Shop talk: Joe Dinkin

Joe Dinkin is national campaigns director for the Working Families Party, a labor-backed organization that supports progressive candidates.

Starting out: A film major in college, he took a temporary job as a canvasser for the Working Families Party nearly 20 years ago. “I thought it was something to do for the summer, but I didn’t really believe in politics as a way to make change in the world,” he said. “Cynical was kind of cool at 20, and most of my friends were not voters and not hyper-politically aware the way a lot of young people are now.” His first big campaign was the 2004 drive to increase the minimum wage in New York from $5.15 to $7.25 per hour. Dinkin and his team had gathered in a Dunkin’ Donuts the night the legislature voted to override Republican Gov. George Pataki’s veto. When Dinkin announced that the measure was about to pass, “one of the two women working at the Dunkin’ Donuts started tearing up about the impact raising the minimum wage was going to have on her life and her baby,” he recalled. “That moment kind of changed my life. That moment introduced me to the fact that collective action can actually change basic living standards for millions of people.”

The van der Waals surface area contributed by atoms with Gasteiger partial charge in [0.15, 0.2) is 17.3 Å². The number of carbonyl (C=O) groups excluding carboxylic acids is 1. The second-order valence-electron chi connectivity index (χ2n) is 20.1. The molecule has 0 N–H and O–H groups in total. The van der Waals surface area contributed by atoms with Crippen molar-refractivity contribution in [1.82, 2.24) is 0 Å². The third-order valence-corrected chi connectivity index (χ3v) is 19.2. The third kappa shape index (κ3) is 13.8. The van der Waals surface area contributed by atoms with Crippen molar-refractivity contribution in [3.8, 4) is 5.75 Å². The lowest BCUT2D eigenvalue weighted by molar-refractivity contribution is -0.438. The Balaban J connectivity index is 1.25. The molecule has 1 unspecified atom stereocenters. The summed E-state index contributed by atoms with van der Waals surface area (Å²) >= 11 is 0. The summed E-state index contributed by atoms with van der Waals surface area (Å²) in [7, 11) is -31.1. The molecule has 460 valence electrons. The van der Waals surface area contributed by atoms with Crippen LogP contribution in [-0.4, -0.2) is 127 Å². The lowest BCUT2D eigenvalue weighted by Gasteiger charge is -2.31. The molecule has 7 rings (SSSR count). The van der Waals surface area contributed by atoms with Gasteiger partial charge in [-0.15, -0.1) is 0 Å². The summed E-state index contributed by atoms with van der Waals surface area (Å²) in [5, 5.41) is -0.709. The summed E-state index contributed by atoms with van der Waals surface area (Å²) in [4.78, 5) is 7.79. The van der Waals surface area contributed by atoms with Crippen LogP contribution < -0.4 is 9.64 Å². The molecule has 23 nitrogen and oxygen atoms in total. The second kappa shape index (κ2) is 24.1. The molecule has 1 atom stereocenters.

Most unforgettable campaign moment: Dinkin spent the 2022 election cycle running the Working Families Party’s national independent expenditure program. Six of the progressive candidates that the group supported won seats in Congress, “some of them against much more well-funded candidates, against powerful political machines, against some of the biggest spenders in Democratic politics” including the American Israel Public Affairs Committee, a pro-Israel lobbying group. The Working Families-aligned PAC spent several million dollars on races last cycle, Dinkin said. “Starting out at WFP … that was something I couldn’t imagine doing,” he said.